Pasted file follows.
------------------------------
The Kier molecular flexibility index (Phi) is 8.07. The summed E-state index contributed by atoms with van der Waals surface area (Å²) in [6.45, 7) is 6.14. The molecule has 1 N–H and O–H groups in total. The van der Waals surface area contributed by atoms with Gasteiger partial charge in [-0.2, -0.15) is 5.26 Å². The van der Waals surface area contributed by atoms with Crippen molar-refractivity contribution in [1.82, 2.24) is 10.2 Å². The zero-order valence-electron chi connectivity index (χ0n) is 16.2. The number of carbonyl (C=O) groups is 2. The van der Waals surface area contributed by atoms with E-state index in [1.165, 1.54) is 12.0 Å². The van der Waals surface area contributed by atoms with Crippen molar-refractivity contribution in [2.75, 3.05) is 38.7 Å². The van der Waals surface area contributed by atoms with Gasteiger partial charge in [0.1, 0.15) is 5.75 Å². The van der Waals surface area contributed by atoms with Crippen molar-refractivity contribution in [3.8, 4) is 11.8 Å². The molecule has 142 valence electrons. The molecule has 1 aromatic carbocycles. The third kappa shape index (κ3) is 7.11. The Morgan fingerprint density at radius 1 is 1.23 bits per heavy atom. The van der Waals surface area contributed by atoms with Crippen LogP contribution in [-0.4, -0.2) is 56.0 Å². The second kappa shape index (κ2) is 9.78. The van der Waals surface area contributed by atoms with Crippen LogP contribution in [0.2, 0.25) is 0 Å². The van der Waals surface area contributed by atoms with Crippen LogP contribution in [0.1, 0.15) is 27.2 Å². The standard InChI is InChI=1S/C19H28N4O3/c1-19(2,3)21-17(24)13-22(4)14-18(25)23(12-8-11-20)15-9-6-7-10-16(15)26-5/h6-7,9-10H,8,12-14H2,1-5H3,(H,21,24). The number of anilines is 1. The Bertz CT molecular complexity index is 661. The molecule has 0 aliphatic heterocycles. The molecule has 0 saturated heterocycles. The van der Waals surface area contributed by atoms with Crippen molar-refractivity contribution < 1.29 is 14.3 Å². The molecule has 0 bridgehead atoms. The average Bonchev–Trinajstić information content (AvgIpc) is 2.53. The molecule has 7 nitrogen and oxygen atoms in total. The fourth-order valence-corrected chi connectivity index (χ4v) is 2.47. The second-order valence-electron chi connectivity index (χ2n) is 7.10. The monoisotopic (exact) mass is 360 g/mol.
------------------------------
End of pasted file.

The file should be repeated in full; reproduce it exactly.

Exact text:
The Kier molecular flexibility index (Phi) is 8.07. The summed E-state index contributed by atoms with van der Waals surface area (Å²) in [6.45, 7) is 6.14. The molecule has 1 N–H and O–H groups in total. The van der Waals surface area contributed by atoms with Gasteiger partial charge in [-0.2, -0.15) is 5.26 Å². The van der Waals surface area contributed by atoms with Crippen molar-refractivity contribution in [1.82, 2.24) is 10.2 Å². The zero-order valence-electron chi connectivity index (χ0n) is 16.2. The number of carbonyl (C=O) groups is 2. The van der Waals surface area contributed by atoms with E-state index in [1.165, 1.54) is 12.0 Å². The van der Waals surface area contributed by atoms with Crippen molar-refractivity contribution in [2.75, 3.05) is 38.7 Å². The van der Waals surface area contributed by atoms with Gasteiger partial charge in [0.1, 0.15) is 5.75 Å². The van der Waals surface area contributed by atoms with Crippen molar-refractivity contribution in [3.8, 4) is 11.8 Å². The molecule has 142 valence electrons. The molecule has 1 aromatic carbocycles. The third kappa shape index (κ3) is 7.11. The Morgan fingerprint density at radius 1 is 1.23 bits per heavy atom. The van der Waals surface area contributed by atoms with Crippen LogP contribution in [-0.4, -0.2) is 56.0 Å². The second kappa shape index (κ2) is 9.78. The van der Waals surface area contributed by atoms with Crippen LogP contribution in [0.2, 0.25) is 0 Å². The van der Waals surface area contributed by atoms with Crippen LogP contribution in [0.1, 0.15) is 27.2 Å². The standard InChI is InChI=1S/C19H28N4O3/c1-19(2,3)21-17(24)13-22(4)14-18(25)23(12-8-11-20)15-9-6-7-10-16(15)26-5/h6-7,9-10H,8,12-14H2,1-5H3,(H,21,24). The number of anilines is 1. The Bertz CT molecular complexity index is 661. The molecule has 0 aliphatic heterocycles. The molecule has 0 saturated heterocycles. The van der Waals surface area contributed by atoms with Crippen molar-refractivity contribution < 1.29 is 14.3 Å². The molecule has 0 bridgehead atoms. The average Bonchev–Trinajstić information content (AvgIpc) is 2.53. The molecule has 7 nitrogen and oxygen atoms in total. The fourth-order valence-corrected chi connectivity index (χ4v) is 2.47. The second-order valence-electron chi connectivity index (χ2n) is 7.10. The monoisotopic (exact) mass is 360 g/mol.